Citation: Bacteria breakthrough is heaven scent (2010, August 15) retrieved 19 April 2019 from https://phys.org/news/2010-08-bacteria-breakthrough-heaven-scent.html
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Aug 16, 2010
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Aug 16, 2010
Using this 'nose' sounds like slavery to me but hey we are already at war with many of them and they are also fighting each other.
(just kidding)

Aug 16, 2010
Getting emotional about it and throwing insults of believing in a fairytale just doesn't change the fact - we don't know. [By the way believing in Darwinian evolution is a fairytale].


I've heard evolution been called several things, but a fairytale? Get real.

Aug 16, 2010
Notice how this sentence has nothing to do with the actual operational science of figuring out that bacteria responds to the presence of ammonia.
Wrong.
This is simply this man/team's speculation that bacteria therefore was a precursor to mammals or other higher order organisms which possess the sense of smell.
It isn't speculation, it is the highest probability.
An equally valid statement could be that the bacteria and mammals were created just the way they are in the first place.
Except there's no evidence.
And no-one could disprove that statement in any manner of form - because no-one was there to document it and bring us the history of how bacteria developed in the past.
Well this is entirely false logic.
Getting emotional about it and throwing insults of believing in a fairytale just doesn't change the fact - we don't know.
The only person getting emotional here is you. The only person hurling insults is, again, you. You need an education.

Aug 16, 2010
Why are smell, taste and touch considered different senses, in so far as bacteria are concerned?
contact-dependent gene expression - touch

Sounds an awful lot like the slime-producing smelling going on here. Rather anthropomorphic of us to call something we do with our nose smelling when it is all based on molecular contact to a bacteria. Semantics. I guess if the touch response were pressure driven rather than specific to the composition of the toucher I could concede that point at least. But taste and smell? We need to get over ourselves.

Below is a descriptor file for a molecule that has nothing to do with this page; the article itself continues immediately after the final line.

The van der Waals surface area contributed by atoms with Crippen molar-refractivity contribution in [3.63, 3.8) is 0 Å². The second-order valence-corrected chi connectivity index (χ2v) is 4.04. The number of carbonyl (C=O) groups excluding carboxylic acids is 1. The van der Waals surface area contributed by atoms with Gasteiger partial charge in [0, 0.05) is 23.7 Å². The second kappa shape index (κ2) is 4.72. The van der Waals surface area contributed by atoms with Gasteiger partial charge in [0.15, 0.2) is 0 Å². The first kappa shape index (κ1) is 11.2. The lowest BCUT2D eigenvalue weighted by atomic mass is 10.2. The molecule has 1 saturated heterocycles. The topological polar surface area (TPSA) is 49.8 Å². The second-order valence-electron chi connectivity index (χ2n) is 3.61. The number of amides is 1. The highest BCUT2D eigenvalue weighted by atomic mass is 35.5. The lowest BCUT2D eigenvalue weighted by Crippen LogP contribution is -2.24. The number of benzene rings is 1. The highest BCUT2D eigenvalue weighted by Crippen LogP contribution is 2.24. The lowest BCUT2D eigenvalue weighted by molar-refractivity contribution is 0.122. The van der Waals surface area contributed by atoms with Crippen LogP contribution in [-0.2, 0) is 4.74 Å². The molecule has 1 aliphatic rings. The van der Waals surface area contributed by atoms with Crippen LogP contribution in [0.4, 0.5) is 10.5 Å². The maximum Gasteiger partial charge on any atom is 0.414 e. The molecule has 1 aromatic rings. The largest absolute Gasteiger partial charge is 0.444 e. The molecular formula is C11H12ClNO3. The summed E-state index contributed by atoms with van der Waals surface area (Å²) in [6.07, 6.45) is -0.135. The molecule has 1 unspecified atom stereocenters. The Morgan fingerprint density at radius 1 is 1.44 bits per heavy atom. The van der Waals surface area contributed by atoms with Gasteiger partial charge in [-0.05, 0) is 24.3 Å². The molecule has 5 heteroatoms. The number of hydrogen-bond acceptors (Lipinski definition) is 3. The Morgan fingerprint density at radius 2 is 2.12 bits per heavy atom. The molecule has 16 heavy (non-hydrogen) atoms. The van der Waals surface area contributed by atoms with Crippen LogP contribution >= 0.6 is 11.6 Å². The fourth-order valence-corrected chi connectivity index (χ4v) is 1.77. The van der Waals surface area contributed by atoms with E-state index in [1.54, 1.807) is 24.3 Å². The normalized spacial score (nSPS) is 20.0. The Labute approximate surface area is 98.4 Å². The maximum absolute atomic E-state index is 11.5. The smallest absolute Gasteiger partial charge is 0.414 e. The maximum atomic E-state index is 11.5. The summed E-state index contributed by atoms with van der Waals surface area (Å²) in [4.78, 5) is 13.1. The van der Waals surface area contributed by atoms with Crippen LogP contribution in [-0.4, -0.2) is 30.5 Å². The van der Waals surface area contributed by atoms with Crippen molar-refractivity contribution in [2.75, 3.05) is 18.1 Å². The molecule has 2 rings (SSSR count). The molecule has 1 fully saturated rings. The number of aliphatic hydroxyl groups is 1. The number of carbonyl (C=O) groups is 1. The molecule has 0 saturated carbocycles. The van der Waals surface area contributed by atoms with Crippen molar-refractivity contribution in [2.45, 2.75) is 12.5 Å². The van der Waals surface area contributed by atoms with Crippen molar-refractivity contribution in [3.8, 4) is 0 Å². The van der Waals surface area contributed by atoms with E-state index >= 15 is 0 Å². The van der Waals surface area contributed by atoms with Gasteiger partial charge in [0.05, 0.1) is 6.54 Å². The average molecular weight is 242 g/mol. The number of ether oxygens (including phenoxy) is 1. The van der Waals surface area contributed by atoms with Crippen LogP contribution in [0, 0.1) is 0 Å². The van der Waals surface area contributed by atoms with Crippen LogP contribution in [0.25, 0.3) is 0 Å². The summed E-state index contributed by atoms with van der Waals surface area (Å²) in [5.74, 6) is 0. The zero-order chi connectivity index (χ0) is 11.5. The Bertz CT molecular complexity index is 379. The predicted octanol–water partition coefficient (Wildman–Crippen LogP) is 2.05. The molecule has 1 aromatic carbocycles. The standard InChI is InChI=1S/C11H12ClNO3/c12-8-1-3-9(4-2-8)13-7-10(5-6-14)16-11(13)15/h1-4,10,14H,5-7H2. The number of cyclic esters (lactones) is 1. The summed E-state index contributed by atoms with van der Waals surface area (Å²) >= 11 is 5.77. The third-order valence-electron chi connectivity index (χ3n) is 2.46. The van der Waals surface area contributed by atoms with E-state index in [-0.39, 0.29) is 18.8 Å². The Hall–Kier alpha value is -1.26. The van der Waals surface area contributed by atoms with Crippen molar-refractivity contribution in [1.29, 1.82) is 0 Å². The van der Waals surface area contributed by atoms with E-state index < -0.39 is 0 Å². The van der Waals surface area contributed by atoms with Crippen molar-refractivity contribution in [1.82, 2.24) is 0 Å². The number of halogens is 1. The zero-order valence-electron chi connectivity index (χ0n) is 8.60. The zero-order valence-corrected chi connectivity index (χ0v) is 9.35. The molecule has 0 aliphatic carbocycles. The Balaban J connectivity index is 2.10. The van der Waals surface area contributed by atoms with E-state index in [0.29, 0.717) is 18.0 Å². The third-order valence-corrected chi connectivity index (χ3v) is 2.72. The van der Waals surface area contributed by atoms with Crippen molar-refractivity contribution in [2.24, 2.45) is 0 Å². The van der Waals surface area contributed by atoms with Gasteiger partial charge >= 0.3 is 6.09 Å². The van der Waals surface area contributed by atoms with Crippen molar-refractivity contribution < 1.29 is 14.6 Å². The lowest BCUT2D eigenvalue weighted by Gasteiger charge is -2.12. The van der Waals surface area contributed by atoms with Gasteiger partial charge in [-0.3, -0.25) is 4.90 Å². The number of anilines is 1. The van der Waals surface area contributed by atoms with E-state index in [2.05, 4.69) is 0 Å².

Aug 17, 2010
Why are smell, taste and touch considered different senses, in so far as bacteria are concerned?


Smell and taste ARE the same sense we human just process the data differently. Bacteria are just detecting chemicals in their environment. Touch is different. It is detecting physical contact.

Rather anthropomorphic of us to call something we do with our nose smelling when it is all based on molecular contact to a bacteria.


Touch is based on detecting pressure. In the article they differentiate between smell and taste by the way the chemicals that are being detected are carried, either by air or liquid. Which is something bacteria likely do not differentiate. So on that I think you have a point.

It may not be a matter of 'getting over ourselves', sometimes it is difficult to avoid anthropomorphic writing because, well, language is inherently anthropomorphic.

Ethelred

Aug 17, 2010
Kevin

Where is some evidence to support you?

I think SH covered your post pretty well so I will leave it at that. Just that question you won't answer. And this one.

If you have no evidence why do you believe things that are clearly shown false by pretty much the entire Universe.

Ethelred

Aug 17, 2010
The problem of this experiment is, ammonia helps bacteria to survive better the acidification of environment, which is product of their own metabolism, i.e. there is no conclusive evidence of chemotaxis.

Aug 17, 2010
The arrangement of experiment actually excludes the chemotaxis.

http://www.osel.c...0724.jpg